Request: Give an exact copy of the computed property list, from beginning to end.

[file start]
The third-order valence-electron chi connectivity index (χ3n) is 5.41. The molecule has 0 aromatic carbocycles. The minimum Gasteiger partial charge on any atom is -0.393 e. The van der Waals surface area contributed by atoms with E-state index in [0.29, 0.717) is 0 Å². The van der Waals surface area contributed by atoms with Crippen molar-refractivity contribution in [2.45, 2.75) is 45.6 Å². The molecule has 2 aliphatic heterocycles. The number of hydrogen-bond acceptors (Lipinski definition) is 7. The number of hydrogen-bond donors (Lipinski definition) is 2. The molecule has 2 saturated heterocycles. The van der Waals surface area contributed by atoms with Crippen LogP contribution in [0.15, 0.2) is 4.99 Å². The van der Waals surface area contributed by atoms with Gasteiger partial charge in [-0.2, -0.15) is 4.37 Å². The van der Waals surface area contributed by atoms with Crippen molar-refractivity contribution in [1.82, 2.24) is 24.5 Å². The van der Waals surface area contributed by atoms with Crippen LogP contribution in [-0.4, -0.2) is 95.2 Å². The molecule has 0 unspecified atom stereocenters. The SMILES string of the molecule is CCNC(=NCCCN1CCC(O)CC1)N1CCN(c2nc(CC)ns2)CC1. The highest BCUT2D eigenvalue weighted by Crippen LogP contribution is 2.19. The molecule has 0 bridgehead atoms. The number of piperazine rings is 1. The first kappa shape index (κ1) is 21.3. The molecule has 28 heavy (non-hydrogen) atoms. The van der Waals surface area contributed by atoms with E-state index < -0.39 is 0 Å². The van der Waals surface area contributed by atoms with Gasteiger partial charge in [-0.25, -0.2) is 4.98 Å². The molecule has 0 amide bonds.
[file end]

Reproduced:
The third-order valence-electron chi connectivity index (χ3n) is 5.41. The molecule has 0 aromatic carbocycles. The minimum Gasteiger partial charge on any atom is -0.393 e. The van der Waals surface area contributed by atoms with E-state index in [0.29, 0.717) is 0 Å². The van der Waals surface area contributed by atoms with Crippen molar-refractivity contribution in [2.45, 2.75) is 45.6 Å². The molecule has 2 aliphatic heterocycles. The number of hydrogen-bond acceptors (Lipinski definition) is 7. The number of hydrogen-bond donors (Lipinski definition) is 2. The molecule has 2 saturated heterocycles. The van der Waals surface area contributed by atoms with Crippen LogP contribution in [0.15, 0.2) is 4.99 Å². The van der Waals surface area contributed by atoms with Gasteiger partial charge in [-0.2, -0.15) is 4.37 Å². The van der Waals surface area contributed by atoms with Crippen molar-refractivity contribution in [1.82, 2.24) is 24.5 Å². The van der Waals surface area contributed by atoms with Crippen LogP contribution in [-0.4, -0.2) is 95.2 Å². The molecule has 0 unspecified atom stereocenters. The SMILES string of the molecule is CCNC(=NCCCN1CCC(O)CC1)N1CCN(c2nc(CC)ns2)CC1. The highest BCUT2D eigenvalue weighted by Crippen LogP contribution is 2.19. The molecule has 0 bridgehead atoms. The number of piperazine rings is 1. The first kappa shape index (κ1) is 21.3. The molecule has 28 heavy (non-hydrogen) atoms. The van der Waals surface area contributed by atoms with E-state index < -0.39 is 0 Å². The van der Waals surface area contributed by atoms with Gasteiger partial charge in [-0.25, -0.2) is 4.98 Å². The molecule has 0 amide bonds.